Rather unsurprising study results, titled ‘No Harm, No Foul,’ demonstrate that we judge the morality of choices by outcome — “We call the same decision immoral when it leads to a bad outcome, but moral when it leads to a good outcome” — and that we have a penchant both for punishing choices (or choicer-makers) that lead to bad outcomes and for not addressing bad decisions until they lead to bad outcomes. In one of the studies Hanson comments on at Overcoming Bias, participants who at first rated a behaviour as ethical changed their rating when the behaviour then resulted in undesirable consequences, so they were not operating on a hindsight bias (the situation when we know only the outcome and not the details of the decision-making); “in other words, people will see it as entirely appropriate to allow a decision’s outcome to determine their assessment of the decision’s quality.”
The studies’ authors then note:
“Utilitarianism … holds that an action is right if it produces (or tends to produce) the greatest amount of good for the greatest number of people affected by the action…. Actions [according to utilitarianism] are neither good nor bad: their ‘nature’ is judged based on their consequences.
“Our research presents a challenge for the utilitarian reasoning. If an individual’s choice produces a positive outcome due purely to chance, should the actor therefore be praised? Is it reasonable to encourage or reward behavior that resulted in favorable outcomes, not because the actor willed that outcome but thanks to good fortune? Our findings suggest that the nature of outcome information is likely to influence people’s judgments of the ethicality of a decision-maker’s actions. Thus, actions which produced negative outcomes might be perceived as more unethical than similar actions which produced positive outcomes even in cases in which bad or good fortune was the primary cause behind those outcomes.”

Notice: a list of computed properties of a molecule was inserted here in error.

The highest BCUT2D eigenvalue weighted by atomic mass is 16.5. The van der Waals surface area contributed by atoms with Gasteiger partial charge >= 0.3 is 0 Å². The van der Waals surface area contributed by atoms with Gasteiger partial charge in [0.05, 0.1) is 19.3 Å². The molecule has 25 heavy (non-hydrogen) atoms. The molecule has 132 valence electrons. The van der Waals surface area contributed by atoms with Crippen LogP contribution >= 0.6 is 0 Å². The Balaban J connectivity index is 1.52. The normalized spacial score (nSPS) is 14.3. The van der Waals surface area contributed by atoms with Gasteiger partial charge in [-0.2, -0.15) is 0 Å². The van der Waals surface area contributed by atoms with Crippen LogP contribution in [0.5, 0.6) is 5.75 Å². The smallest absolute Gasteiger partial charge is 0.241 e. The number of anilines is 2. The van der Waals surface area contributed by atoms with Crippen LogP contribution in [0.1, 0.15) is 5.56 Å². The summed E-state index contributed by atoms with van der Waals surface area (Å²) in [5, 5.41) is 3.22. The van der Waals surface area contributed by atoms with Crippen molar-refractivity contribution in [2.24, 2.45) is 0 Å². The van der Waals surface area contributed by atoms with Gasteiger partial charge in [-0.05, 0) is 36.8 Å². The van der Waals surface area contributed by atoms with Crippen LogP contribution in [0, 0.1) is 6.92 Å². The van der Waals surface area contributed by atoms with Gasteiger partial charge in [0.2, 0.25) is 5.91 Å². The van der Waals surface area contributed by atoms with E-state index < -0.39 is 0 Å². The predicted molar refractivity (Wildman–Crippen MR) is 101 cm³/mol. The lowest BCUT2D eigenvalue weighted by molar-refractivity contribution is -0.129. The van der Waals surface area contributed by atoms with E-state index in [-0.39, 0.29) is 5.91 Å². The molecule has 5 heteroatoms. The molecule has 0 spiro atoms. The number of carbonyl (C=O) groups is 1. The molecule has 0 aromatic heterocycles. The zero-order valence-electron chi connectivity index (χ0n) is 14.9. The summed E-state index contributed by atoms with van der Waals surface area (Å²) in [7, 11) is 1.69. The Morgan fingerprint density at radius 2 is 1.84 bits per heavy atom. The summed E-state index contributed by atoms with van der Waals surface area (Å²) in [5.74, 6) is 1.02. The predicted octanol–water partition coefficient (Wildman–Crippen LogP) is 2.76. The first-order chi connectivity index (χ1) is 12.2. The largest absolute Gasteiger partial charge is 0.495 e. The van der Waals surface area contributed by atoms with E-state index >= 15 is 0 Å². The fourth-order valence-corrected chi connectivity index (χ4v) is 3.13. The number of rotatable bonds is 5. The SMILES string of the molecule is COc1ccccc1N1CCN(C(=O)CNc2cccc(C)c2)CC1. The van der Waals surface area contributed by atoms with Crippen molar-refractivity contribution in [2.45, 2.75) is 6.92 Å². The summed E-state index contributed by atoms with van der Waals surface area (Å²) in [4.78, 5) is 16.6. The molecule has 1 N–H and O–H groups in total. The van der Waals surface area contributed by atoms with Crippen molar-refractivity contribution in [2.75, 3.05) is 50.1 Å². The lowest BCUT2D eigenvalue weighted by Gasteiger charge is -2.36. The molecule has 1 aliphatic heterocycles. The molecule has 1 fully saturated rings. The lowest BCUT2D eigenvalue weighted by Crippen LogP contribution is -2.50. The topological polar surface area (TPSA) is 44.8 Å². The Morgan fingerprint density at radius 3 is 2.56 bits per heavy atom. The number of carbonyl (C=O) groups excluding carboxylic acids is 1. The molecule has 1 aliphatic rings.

They go on to say:
“The tendency demonstrated in our studies [23p pdf] might lead people to blame others too harshly for making sensible decisions that have unlucky outcomes. … Too often, we let ethically questionable decisions slide for a long time until they result in negative outcomes, even in cases in which such outcomes are easily predictable.”
Robin Hanson, commenting on the studies, says: “This makes morality look more like a social convention for who we can blame for what, rather than a direct guide to decision making.”